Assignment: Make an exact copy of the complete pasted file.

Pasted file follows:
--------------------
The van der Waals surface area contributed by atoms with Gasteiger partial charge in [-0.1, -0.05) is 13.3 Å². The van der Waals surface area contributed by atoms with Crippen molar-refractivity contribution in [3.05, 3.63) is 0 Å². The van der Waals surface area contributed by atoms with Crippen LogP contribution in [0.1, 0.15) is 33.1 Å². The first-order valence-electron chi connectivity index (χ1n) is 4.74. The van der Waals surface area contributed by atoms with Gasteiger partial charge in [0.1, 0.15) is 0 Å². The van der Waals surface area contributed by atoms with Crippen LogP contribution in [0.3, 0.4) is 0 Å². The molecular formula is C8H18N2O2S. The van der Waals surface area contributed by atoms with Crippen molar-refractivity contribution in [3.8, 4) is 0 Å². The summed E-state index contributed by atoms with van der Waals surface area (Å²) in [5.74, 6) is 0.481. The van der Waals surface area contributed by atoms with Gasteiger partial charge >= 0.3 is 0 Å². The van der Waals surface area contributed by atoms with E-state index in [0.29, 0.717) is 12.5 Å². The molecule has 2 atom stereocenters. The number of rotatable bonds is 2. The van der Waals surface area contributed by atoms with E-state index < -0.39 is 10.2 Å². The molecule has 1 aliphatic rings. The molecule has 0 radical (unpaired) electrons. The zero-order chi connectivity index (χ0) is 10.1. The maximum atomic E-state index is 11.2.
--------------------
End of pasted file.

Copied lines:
The van der Waals surface area contributed by atoms with Gasteiger partial charge in [-0.1, -0.05) is 13.3 Å². The van der Waals surface area contributed by atoms with Crippen molar-refractivity contribution in [3.05, 3.63) is 0 Å². The van der Waals surface area contributed by atoms with Crippen LogP contribution in [0.1, 0.15) is 33.1 Å². The first-order valence-electron chi connectivity index (χ1n) is 4.74. The van der Waals surface area contributed by atoms with Gasteiger partial charge in [0.1, 0.15) is 0 Å². The van der Waals surface area contributed by atoms with Crippen LogP contribution in [0.3, 0.4) is 0 Å². The molecular formula is C8H18N2O2S. The van der Waals surface area contributed by atoms with Crippen molar-refractivity contribution in [3.8, 4) is 0 Å². The summed E-state index contributed by atoms with van der Waals surface area (Å²) in [5.74, 6) is 0.481. The van der Waals surface area contributed by atoms with Gasteiger partial charge >= 0.3 is 0 Å². The van der Waals surface area contributed by atoms with E-state index in [0.29, 0.717) is 12.5 Å². The molecule has 2 atom stereocenters. The number of rotatable bonds is 2. The van der Waals surface area contributed by atoms with E-state index < -0.39 is 10.2 Å². The molecule has 1 aliphatic rings. The molecule has 0 radical (unpaired) electrons. The zero-order chi connectivity index (χ0) is 10.1. The maximum atomic E-state index is 11.2.